You can see the trend in pop culture, such as "boy lit" by Nick Hornby (About a Boy) that portrays men with a Peter Pan attitude or movies like Failure to Launch.
There are certainly lazy and immature people in our country, but I think those who live with their parents have gotten a bad rap that betrays our overly individualistic and materialistic society.
The trend of moving out of your parents' home once reaching 18-21 became possible last century with our rising economy. We became affluent enough to afford individual housing. This wasn't always the case and still isn't the case in much of the world. The vast majority of my 20- to 30-something coworkers around the world from Nicaragua to Bangladesh live with their parents. Not because they are immature or irresponsible but because they can't afford to live on their own, and no one would expect them to.
In America, we have a focus on ambition and success. Which can be a good thing. But it can also lead to a "You have to make it on your own" mentality. To be valued and respected, you must be financially viable all on your own. No help from on anyone else. That would be weakness. Those who aren't able to immediately launch into the American dream of a well-paying career have failed. If you can't make it on your own in America, you are considered a failure and an embarrassment.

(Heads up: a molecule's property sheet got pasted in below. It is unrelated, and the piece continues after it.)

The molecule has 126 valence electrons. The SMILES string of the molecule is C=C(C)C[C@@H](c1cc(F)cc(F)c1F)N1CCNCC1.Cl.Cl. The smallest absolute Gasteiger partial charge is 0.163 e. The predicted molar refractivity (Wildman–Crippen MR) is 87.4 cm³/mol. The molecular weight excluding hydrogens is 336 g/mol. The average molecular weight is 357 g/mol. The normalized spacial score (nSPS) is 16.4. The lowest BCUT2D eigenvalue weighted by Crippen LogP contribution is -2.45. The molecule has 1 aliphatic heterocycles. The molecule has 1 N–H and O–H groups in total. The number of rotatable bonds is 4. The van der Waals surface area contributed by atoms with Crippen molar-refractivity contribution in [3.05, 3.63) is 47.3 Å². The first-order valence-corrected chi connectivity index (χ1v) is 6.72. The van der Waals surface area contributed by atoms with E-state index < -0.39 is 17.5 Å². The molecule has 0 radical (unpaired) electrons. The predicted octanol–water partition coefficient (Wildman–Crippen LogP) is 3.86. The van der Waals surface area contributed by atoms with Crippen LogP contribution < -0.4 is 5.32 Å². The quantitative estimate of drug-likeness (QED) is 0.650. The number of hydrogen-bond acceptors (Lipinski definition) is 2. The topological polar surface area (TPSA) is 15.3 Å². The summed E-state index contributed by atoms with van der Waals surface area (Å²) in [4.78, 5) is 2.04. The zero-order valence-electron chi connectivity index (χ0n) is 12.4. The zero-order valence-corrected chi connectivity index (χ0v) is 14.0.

This highly independent and success-focused mentality is not from the Bible. The Bible does say that we should not be lazy. But it does not reflect the individualistic approach to life that we embrace. The plethora of "one another" verses in the New Testament show that we are to live in relationship, helping one another - not as independent islands.
How much of our indignation toward people living with their parents is fueled not by their laziness but by our concepts of success and weakness? How much do we reinforce our overly individualistic, isolated lifestyles when we sneer at those who need help from others?
Our live-alone lifestyle not only hurts the younger generation. The older generation no longer has the assurance of a family home that they can continue to live in when they are not able to work. Thus you have people at retirement age still worrying and working away to support their lifestyle of living alone or the anticipation of moving to assisted living.
I am not a paragon of social living. I am the most independent person I know, so I speak to myself. I know that if I ever had to, my parents would welcome me back into their home, because they love me and would want to help me. That is incredibly liberating and comforting in uncertain financial times. It reaffirms that what is most important is not being successful and wealthy, but having loving relationships who support and help one another.
P.S. Mom and Dad, you can move in my basement when your backs give out. ;)